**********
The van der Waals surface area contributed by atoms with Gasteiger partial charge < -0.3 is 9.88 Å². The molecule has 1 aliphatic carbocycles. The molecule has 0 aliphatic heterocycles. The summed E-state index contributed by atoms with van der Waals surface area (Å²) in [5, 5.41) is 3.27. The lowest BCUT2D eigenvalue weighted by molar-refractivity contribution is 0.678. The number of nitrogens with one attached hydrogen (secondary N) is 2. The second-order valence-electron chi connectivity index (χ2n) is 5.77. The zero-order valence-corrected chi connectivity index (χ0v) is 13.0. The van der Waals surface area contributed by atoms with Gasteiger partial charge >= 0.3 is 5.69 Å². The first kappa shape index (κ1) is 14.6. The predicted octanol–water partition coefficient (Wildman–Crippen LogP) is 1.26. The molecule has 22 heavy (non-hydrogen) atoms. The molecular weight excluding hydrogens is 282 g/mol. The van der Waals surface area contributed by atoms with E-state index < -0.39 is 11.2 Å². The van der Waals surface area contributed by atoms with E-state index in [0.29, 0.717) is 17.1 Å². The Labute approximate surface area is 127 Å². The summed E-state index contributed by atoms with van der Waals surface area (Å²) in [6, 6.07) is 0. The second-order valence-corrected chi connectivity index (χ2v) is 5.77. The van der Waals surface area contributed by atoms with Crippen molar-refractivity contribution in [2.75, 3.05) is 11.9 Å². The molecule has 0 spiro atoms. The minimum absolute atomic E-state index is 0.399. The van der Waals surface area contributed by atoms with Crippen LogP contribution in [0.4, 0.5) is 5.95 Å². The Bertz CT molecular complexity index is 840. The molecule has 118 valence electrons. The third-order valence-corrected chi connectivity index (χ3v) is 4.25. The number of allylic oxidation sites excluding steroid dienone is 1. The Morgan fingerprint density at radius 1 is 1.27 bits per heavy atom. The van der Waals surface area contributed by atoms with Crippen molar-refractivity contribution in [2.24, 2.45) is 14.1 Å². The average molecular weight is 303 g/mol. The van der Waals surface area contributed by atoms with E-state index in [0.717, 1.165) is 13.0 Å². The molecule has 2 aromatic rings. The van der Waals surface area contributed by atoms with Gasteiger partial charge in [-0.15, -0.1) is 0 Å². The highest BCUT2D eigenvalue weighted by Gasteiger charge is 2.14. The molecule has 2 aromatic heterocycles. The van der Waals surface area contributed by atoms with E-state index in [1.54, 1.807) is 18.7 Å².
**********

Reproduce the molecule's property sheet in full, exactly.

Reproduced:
The van der Waals surface area contributed by atoms with Gasteiger partial charge < -0.3 is 9.88 Å². The molecule has 1 aliphatic carbocycles. The molecule has 0 aliphatic heterocycles. The summed E-state index contributed by atoms with van der Waals surface area (Å²) in [5, 5.41) is 3.27. The lowest BCUT2D eigenvalue weighted by molar-refractivity contribution is 0.678. The number of nitrogens with one attached hydrogen (secondary N) is 2. The second-order valence-electron chi connectivity index (χ2n) is 5.77. The zero-order valence-corrected chi connectivity index (χ0v) is 13.0. The van der Waals surface area contributed by atoms with Gasteiger partial charge >= 0.3 is 5.69 Å². The first kappa shape index (κ1) is 14.6. The predicted octanol–water partition coefficient (Wildman–Crippen LogP) is 1.26. The molecule has 22 heavy (non-hydrogen) atoms. The molecular weight excluding hydrogens is 282 g/mol. The van der Waals surface area contributed by atoms with E-state index < -0.39 is 11.2 Å². The van der Waals surface area contributed by atoms with E-state index in [0.29, 0.717) is 17.1 Å². The Labute approximate surface area is 127 Å². The summed E-state index contributed by atoms with van der Waals surface area (Å²) in [6, 6.07) is 0. The second-order valence-corrected chi connectivity index (χ2v) is 5.77. The van der Waals surface area contributed by atoms with Crippen molar-refractivity contribution in [2.75, 3.05) is 11.9 Å². The molecule has 0 spiro atoms. The minimum absolute atomic E-state index is 0.399. The van der Waals surface area contributed by atoms with Crippen LogP contribution in [0.4, 0.5) is 5.95 Å². The Bertz CT molecular complexity index is 840. The molecule has 118 valence electrons. The third-order valence-corrected chi connectivity index (χ3v) is 4.25. The number of allylic oxidation sites excluding steroid dienone is 1. The Morgan fingerprint density at radius 1 is 1.27 bits per heavy atom. The van der Waals surface area contributed by atoms with Crippen molar-refractivity contribution in [2.24, 2.45) is 14.1 Å². The average molecular weight is 303 g/mol. The van der Waals surface area contributed by atoms with E-state index in [0.717, 1.165) is 13.0 Å². The molecule has 2 aromatic rings. The van der Waals surface area contributed by atoms with Gasteiger partial charge in [-0.15, -0.1) is 0 Å². The highest BCUT2D eigenvalue weighted by Gasteiger charge is 2.14. The molecule has 2 aromatic heterocycles. The van der Waals surface area contributed by atoms with E-state index in [1.54, 1.807) is 18.7 Å².